The Montreal Convention means that airlines can make fixed, low, compensation payments if a wheelchair or other mobility equipment is damaged. This is, apparently, well below the replacement value of the equipment in many cases..

The Government is proposing to improve the law for domestic flights but has no power to change it for international flights.


On the face of it, this is a confusing consultation document. The focus on only changing the rules for domestic flights means that 90% of UK airline passengers will see no benefit.

When it comes to international travel, it is not clear why the Montreal Convention is being invoked. If the Government is quietly proposing to scrap EC261 for flights outside the EU – but not replace it with anything beyond the Montreal Convention rules – this will represent a substantial degredation of the protections currently offered to passengers.

It would also lead to three compensation regimes:

  • the railway-style system for domestic flights – which, given BA has base fares as low as £2 on many domestic flights, is likely to pay you next to nothing (and what happens if you are connecting to an overseas flight – how do you calculate the domestic portion?)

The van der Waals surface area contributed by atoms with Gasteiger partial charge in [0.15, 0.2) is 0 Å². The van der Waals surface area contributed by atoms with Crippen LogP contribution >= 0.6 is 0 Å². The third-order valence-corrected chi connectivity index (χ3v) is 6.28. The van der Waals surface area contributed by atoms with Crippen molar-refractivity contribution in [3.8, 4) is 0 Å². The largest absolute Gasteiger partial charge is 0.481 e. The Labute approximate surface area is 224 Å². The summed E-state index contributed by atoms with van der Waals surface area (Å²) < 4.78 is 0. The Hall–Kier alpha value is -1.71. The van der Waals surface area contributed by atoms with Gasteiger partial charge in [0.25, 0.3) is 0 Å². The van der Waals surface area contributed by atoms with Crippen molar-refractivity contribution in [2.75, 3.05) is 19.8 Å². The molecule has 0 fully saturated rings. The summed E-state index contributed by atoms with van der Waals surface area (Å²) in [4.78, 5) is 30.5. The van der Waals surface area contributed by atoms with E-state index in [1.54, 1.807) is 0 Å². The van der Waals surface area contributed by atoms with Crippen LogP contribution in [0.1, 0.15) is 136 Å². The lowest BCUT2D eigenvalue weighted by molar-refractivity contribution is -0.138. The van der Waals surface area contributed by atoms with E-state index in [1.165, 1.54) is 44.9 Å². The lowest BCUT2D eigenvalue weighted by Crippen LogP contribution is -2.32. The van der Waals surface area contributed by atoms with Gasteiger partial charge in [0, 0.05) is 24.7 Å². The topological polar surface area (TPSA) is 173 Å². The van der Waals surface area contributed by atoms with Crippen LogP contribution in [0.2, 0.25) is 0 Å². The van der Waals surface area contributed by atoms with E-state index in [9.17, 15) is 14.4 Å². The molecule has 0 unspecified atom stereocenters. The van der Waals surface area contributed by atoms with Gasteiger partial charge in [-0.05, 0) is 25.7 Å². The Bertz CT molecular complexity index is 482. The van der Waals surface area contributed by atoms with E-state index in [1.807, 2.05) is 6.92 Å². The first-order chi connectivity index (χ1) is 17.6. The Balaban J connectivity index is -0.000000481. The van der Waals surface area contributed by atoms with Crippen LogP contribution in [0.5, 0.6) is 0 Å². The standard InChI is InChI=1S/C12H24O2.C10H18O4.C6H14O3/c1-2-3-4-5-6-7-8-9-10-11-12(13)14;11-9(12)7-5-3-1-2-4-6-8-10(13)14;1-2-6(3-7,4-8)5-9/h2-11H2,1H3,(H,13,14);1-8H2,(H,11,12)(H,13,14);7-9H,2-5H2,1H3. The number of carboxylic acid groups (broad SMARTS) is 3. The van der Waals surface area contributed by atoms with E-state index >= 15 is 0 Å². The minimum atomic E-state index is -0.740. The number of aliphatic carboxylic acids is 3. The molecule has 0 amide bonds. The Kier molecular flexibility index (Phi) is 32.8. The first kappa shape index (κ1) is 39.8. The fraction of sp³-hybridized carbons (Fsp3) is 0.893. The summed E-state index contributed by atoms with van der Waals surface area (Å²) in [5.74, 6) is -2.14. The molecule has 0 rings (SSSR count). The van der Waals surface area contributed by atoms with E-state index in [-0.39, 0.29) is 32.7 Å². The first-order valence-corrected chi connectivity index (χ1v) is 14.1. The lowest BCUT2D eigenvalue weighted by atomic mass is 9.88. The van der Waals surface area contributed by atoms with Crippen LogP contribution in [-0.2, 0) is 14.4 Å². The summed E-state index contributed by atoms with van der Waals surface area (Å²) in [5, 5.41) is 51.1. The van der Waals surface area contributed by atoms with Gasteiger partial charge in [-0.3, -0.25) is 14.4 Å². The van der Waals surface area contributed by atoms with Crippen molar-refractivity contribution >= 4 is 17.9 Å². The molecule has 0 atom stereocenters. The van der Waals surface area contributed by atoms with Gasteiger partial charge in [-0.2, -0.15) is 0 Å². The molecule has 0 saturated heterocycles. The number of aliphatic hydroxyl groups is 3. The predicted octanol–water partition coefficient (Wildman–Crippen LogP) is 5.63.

• EC261 for EU-UK flights on all airlines and UK-EU flights on EU airlines
  • no legal compensation rights, beyond those set in the Montreal Convention, for all other flights, albeit you can use your improved arbitration rights to try to negotiate a settlement with your airline

Is this really a sensible way to move forward?

The full document is here. You have until 27th March to submit a response.

Comments (106)

This article is closed to new comments. Feel free to ask your question in the HfP forums.

  • Track says:

    This is a complex matter, and while EU261 is firm on customer protection, to get the compensation prescribed means going through a legal process.

    One thing it does is protecting the rewards passengers from downgrades. If the airline can sell the seat more expensively by factor of 2x, and there is no penalty — it will do so.

    • Lady London says:

      “Getting the compensation required means going through a legal process”.